This “yes, but” is as much a “yes and” approach familiar to anyone who has ever done improv. For in our gratitude, we are motivated to action. This is an essential element of the move, actually. So many people want to escape during the holidays. So many center their own narrative and miss the opportunity to reach out. Thanksgiving in particular is susceptible to this. As is perhaps inevitable in a secular holiday with a religious theme, our “attitude of gratitude” has too often been an act of self-congratulation masquerading as humility.
For example, as children we learned the holiday’s creation myth--all that stuff about the Pilgrims and the Native-Americans gathering together in peace--as history. At best it is a white-washed mashup of complex events in the midst of a clash of cultures. That “First Thanksgiving” myth was--and still is--used to prop a distinctly American theology. It is used to privilege and elevate the story of European Americans and legitimate colonialism in the so-called “New” World. Now, theoretically, we know better. Still, we feel the impact of this story and of how we learned it every day.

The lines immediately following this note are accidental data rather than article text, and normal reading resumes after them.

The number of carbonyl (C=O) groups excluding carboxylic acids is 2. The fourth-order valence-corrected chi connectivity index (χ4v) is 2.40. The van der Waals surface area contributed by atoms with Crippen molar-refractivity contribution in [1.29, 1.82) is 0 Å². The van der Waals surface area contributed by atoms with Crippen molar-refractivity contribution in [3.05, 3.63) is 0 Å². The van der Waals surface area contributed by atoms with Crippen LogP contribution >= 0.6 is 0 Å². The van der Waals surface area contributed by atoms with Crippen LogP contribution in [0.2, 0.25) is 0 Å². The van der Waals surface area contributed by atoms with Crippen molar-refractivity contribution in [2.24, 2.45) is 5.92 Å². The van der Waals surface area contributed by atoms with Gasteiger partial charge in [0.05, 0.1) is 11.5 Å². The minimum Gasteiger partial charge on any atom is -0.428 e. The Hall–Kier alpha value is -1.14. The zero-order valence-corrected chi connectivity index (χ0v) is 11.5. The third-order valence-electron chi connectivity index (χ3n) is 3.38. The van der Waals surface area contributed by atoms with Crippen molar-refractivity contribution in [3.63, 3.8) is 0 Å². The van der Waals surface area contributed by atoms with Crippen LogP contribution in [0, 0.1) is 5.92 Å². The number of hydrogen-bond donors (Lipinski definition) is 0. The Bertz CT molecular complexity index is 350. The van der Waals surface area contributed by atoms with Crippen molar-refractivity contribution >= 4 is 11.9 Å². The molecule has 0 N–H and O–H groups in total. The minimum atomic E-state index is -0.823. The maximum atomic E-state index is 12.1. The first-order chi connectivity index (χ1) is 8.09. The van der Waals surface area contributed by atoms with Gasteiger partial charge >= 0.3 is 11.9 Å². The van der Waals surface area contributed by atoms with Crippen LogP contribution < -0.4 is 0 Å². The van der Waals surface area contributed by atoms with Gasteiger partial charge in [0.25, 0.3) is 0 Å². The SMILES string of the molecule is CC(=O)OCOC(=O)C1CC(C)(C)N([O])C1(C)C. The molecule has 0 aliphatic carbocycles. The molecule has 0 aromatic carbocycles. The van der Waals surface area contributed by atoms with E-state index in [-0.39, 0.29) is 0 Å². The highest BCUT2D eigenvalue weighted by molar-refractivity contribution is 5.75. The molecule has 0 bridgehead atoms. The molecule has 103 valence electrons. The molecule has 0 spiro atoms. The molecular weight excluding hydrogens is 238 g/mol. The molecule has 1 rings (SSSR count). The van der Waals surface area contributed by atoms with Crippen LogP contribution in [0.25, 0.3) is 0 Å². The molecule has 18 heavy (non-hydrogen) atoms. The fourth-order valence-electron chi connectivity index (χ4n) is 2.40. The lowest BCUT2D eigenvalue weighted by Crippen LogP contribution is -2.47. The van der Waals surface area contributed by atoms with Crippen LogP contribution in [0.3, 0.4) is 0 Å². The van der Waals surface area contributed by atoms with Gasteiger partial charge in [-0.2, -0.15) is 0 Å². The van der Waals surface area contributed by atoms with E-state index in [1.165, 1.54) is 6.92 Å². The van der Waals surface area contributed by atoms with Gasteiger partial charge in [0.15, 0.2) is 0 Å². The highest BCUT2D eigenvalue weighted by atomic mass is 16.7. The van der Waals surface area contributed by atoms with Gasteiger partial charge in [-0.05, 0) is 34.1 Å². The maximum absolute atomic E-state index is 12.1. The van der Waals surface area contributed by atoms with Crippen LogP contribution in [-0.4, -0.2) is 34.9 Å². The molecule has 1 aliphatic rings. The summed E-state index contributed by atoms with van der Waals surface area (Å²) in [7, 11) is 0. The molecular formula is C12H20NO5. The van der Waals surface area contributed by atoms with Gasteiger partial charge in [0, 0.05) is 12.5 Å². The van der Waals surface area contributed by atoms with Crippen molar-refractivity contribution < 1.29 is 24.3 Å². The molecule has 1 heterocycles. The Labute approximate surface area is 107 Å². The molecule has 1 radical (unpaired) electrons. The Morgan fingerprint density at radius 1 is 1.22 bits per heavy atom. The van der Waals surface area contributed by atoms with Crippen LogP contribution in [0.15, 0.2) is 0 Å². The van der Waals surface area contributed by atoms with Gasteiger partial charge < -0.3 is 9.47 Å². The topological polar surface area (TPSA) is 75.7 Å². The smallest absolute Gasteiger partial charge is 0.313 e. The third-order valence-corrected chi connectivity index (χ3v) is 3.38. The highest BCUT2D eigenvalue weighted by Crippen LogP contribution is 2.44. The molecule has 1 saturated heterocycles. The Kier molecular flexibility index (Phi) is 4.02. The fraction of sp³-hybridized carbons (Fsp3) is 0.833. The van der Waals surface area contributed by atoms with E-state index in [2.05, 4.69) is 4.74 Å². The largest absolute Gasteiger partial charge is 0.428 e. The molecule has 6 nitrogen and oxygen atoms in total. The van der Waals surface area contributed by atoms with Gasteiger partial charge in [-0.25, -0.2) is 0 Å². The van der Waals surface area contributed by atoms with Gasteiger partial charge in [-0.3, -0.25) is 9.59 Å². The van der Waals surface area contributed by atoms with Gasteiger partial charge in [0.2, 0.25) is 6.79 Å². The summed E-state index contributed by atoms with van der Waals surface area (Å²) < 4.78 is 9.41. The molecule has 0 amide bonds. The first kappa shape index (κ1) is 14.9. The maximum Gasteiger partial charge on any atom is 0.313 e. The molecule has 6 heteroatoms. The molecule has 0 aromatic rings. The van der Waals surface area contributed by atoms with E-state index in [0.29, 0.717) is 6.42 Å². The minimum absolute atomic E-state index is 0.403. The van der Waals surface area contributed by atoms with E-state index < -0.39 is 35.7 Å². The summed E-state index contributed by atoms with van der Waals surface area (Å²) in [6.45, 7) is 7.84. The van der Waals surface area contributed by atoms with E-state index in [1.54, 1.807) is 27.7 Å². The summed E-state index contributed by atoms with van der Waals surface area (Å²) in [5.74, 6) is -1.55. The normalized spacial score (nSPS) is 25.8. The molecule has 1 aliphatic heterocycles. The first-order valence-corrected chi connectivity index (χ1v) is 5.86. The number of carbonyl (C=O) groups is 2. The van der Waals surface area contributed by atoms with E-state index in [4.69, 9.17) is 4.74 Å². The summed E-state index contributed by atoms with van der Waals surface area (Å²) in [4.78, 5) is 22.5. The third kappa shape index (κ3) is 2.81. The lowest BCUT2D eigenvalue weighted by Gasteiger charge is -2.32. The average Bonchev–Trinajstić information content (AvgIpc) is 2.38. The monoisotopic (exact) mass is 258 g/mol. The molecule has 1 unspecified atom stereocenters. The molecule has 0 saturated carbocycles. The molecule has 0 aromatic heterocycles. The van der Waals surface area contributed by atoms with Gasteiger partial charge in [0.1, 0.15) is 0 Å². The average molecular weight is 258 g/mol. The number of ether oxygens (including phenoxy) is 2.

Here is another example. It is also hard not to veer into self-congratulation in a celebration of the ability to lay out a table of more food than we can eat. When we do this, we are celebrating our riches in gratitude for a harvest that we did not bring about. We celebrate our ability to store up food for a winter that–thanks to the trappings of our suburban society–will not be a time of scarcity for most of us, after all.
We don’t want to be like that. We also know that we don’t have to be. There is a way--through honest prayer--to be grateful and still acknowledge the depth of pain in the world, in our bodies, and in our hearts. There is a way to atone, somewhat, and commit to the struggle. There is a way to bring about a better life and a better world that we can celebrate next holiday season.
Every year I share a prayer by Theodore Parker with the church. It is called "Trials". It may not be the best prayer ever–At least artistically–but it is an authentic one. Parker was a transcendentalist,
and a Unitarian minister who was ostracized by his fellow Unitarian clergy because of his radicalism. He had personal struggles, too. Many of those struggles had to do with his health. He died young at 50 years of age, right before the Civil War.